Changing Export of Dissolved Black Carbon from Arctic Rivers

Monday, 15 December 2014
Aron Stubbins1, Robert G Spencer2, Paul James Mann3, Thorsten Dittmar4, Jutta Niggemann4, Robert Max Holmes2 and James W McClelland5, (1)Skidaway Institute of Oceanography, Savannah, GA, United States, (2)Woods Hole Research Center, Falmouth, MA, United States, (3)Northumbria University, Newcastle-Upon-Tyne, NE1, United Kingdom, (4)University of Oldenburg, Oldenburg, Germany, (5)University of Texas Marine Science Institute, Port Aransas, TX, United States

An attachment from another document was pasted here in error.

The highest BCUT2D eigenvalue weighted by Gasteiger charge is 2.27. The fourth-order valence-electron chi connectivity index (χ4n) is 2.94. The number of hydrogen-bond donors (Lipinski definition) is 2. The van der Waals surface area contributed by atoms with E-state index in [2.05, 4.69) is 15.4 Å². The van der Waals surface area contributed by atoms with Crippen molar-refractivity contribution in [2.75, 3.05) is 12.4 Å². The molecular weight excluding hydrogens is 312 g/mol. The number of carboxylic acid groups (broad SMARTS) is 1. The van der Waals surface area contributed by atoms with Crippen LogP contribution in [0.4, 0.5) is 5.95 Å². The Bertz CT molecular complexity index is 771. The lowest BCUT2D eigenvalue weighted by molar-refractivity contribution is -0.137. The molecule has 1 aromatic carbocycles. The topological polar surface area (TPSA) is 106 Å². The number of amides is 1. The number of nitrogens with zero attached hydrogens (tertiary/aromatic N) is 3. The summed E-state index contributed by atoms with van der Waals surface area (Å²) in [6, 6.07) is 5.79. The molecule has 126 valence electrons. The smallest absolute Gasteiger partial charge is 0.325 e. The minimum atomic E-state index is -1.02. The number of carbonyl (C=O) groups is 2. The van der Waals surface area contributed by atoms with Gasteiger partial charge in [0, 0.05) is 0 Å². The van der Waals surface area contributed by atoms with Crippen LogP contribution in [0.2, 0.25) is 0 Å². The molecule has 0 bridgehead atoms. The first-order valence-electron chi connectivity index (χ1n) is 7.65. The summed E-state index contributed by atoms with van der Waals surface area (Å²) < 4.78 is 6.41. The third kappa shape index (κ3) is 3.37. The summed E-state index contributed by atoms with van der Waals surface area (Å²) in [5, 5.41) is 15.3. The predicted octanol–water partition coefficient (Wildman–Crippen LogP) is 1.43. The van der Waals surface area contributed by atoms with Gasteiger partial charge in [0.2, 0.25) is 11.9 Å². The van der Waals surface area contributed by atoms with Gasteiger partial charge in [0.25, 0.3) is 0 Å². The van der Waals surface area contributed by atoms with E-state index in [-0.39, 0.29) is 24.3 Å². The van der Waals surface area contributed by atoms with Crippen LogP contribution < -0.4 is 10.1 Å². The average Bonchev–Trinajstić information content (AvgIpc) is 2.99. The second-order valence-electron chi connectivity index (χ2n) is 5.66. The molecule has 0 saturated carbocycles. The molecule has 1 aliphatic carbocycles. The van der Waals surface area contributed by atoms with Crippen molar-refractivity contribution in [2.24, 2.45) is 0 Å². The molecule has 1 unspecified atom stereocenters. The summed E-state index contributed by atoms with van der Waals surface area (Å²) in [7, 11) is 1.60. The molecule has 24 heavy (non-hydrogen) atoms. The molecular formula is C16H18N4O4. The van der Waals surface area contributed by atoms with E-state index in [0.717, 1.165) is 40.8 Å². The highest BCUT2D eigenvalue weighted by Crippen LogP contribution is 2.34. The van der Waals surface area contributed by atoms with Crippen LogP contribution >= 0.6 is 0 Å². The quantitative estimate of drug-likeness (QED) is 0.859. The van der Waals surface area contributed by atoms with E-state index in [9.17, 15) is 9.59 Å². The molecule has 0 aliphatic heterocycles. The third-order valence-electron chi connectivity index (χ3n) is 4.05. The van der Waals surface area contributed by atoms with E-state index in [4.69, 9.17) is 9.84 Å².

Arctic rivers carry black carbon (BC) from Arctic soils to the ocean, linking two of the largest carbon stores on Earth. Wildfires have charred biomass since land plants emerged. BC, a refractory component of char, has accumulated in soils. In the oceans, dissolved BC (DBC) has also accumulated. Here we use samples and data collected as part of the long-term, high temporal resolution Arctic Great Rivers Observatory to model export of DBC from the six largest Arctic Rivers. Scaling to the pan-Arctic catchment, we report that ~3 million tons of DBC are delivered to the Arctic Ocean each year, which is ~8% of dissolved organic carbon loads to the Arctic Ocean. We suggest the transfer of Arctic river DBC to areas of deep water formation is a major source of DBC to the deep ocean carbon store. As the Arctic warms, greater wildfire occurrence is expected to produce more BC and changing hydrology and permafrost thaw to promote DBC export. Thus, the transfer of BC from Arctic soils to the ocean is predicted to increase.